There will always be pressure and expectations on Liverpool Football Club, it’s one of the consequences of the sheer size of the club. But the suggestion that Jurgen Klopp has bought his way to having a squad capable of beating anyone in Europe is not just flawed, it’s false.
Last Wednesday reminded supporters of the progress made under the German. The side he inherited and the side he now possesses are on different levels
But it has been a mix of development and canny spending from Klopp that has led to Liverpool being title challengers, not financial doping.
He took Liverpool to the UEL final & the UCL final within two-and-a-half years at the club.
His 600th game as a manager ended in a win – marking Liverpool’s greatest start to a League campaign in the club's history.
Jürgen Klopp is creating a side worthy of being PL champions. pic.twitter.com/u2xX3wDSZh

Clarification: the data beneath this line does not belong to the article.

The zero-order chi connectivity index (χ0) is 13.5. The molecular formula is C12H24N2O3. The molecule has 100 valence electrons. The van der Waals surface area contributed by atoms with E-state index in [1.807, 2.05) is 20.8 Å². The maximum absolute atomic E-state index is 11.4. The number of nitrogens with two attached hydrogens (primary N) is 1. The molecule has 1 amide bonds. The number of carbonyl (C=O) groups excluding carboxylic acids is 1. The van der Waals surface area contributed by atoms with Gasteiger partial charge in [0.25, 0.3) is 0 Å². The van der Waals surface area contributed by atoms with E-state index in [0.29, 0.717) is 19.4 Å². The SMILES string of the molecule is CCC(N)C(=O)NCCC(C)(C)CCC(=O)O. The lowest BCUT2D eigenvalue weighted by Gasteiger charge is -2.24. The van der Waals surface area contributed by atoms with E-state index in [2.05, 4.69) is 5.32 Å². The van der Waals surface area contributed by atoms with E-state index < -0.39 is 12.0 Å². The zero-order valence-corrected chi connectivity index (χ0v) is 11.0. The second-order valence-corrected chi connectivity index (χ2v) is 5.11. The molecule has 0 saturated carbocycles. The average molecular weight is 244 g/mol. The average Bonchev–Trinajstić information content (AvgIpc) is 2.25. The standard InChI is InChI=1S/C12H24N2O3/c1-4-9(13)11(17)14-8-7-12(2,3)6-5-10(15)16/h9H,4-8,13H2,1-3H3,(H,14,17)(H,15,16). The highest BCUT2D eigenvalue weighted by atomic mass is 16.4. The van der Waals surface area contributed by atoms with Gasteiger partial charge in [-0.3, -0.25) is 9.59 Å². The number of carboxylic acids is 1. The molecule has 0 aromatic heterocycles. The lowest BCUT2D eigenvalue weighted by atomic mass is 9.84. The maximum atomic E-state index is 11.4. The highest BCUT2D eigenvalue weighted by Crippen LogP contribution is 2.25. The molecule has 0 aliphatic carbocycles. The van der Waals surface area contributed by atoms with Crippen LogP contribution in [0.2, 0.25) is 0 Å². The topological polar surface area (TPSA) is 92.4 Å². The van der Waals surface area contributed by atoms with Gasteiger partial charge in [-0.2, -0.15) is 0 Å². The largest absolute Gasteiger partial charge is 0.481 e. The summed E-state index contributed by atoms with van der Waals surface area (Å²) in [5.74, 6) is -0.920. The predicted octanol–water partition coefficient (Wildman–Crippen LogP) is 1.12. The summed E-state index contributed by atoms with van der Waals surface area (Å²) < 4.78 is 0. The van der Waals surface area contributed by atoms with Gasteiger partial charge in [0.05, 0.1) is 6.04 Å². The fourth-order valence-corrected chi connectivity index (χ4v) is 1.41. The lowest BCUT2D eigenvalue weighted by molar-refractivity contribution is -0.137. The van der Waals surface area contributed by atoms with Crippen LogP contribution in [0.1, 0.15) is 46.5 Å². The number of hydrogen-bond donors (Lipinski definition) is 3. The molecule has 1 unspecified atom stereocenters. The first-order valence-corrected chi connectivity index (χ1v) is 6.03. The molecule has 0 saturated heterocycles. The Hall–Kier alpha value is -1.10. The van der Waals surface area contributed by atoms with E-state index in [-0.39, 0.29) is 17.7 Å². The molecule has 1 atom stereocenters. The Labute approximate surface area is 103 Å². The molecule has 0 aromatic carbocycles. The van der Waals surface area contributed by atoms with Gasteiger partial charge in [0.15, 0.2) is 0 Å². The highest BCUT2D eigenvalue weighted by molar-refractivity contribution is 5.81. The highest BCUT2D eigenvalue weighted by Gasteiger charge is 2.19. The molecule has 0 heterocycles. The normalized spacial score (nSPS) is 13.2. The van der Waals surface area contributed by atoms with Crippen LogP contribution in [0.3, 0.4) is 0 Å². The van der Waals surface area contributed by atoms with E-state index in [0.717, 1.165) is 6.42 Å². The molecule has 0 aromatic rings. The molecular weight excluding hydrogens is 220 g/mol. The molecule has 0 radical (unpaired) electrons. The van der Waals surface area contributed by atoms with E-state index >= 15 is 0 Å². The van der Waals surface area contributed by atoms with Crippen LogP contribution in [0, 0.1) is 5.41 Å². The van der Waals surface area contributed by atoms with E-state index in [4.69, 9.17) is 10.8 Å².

— FourFourTweet (@FourFourTweet) September 22, 2018
What is widely considered to be the Reds’ current strongest starting eleven still contains five players inherited, not bought, by the former Dortmund boss. Then there’s the likes of Lovren and Sturridge who both play key roles in the squad, and both of whom were signed under Brendan Rodgers.
The loss to Chelsea further highlighted Liverpool’s remarkable improvement in defence. Even though that defence may include the world’s most expensive defender, and the second-most valuable goalkeeper of all time, the remaining three names are in stark contrast to the glamour of the signings of Van Dijk and Alisson.
Joe Gomez was only 18 years old when he moved to Liverpool from Charlton for just under £5m. Andy Robertson was brought to Merseyside for a similarly modest fee at £8m, from a relegated Hull City, and was seen as an underwhelming signing by most Reds.